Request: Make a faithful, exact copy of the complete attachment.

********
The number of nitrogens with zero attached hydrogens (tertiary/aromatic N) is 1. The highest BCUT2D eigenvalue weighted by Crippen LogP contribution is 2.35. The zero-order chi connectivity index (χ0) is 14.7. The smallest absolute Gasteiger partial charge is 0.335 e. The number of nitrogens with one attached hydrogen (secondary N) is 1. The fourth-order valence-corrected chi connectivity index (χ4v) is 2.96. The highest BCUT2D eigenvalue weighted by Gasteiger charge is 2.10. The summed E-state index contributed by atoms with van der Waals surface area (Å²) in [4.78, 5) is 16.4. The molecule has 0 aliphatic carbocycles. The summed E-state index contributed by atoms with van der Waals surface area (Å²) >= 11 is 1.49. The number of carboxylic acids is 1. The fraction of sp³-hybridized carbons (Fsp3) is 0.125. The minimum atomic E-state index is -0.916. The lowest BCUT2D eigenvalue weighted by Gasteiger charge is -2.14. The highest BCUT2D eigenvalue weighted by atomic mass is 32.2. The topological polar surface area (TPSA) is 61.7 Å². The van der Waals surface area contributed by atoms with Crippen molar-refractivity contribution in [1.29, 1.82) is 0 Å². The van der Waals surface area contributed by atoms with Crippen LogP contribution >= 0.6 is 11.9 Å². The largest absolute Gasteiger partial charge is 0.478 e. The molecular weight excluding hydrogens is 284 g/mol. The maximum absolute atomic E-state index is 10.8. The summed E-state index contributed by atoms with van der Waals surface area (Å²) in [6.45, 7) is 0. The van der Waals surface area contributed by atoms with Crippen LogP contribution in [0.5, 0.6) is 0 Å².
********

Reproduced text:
The number of nitrogens with zero attached hydrogens (tertiary/aromatic N) is 1. The highest BCUT2D eigenvalue weighted by Crippen LogP contribution is 2.35. The zero-order chi connectivity index (χ0) is 14.7. The smallest absolute Gasteiger partial charge is 0.335 e. The number of nitrogens with one attached hydrogen (secondary N) is 1. The fourth-order valence-corrected chi connectivity index (χ4v) is 2.96. The highest BCUT2D eigenvalue weighted by Gasteiger charge is 2.10. The summed E-state index contributed by atoms with van der Waals surface area (Å²) in [4.78, 5) is 16.4. The molecule has 0 aliphatic carbocycles. The summed E-state index contributed by atoms with van der Waals surface area (Å²) >= 11 is 1.49. The number of carboxylic acids is 1. The fraction of sp³-hybridized carbons (Fsp3) is 0.125. The minimum atomic E-state index is -0.916. The lowest BCUT2D eigenvalue weighted by Gasteiger charge is -2.14. The highest BCUT2D eigenvalue weighted by atomic mass is 32.2. The topological polar surface area (TPSA) is 61.7 Å². The van der Waals surface area contributed by atoms with Crippen molar-refractivity contribution in [1.29, 1.82) is 0 Å². The van der Waals surface area contributed by atoms with Crippen LogP contribution >= 0.6 is 11.9 Å². The largest absolute Gasteiger partial charge is 0.478 e. The molecular weight excluding hydrogens is 284 g/mol. The maximum absolute atomic E-state index is 10.8. The summed E-state index contributed by atoms with van der Waals surface area (Å²) in [6.45, 7) is 0. The van der Waals surface area contributed by atoms with Crippen LogP contribution in [0.5, 0.6) is 0 Å².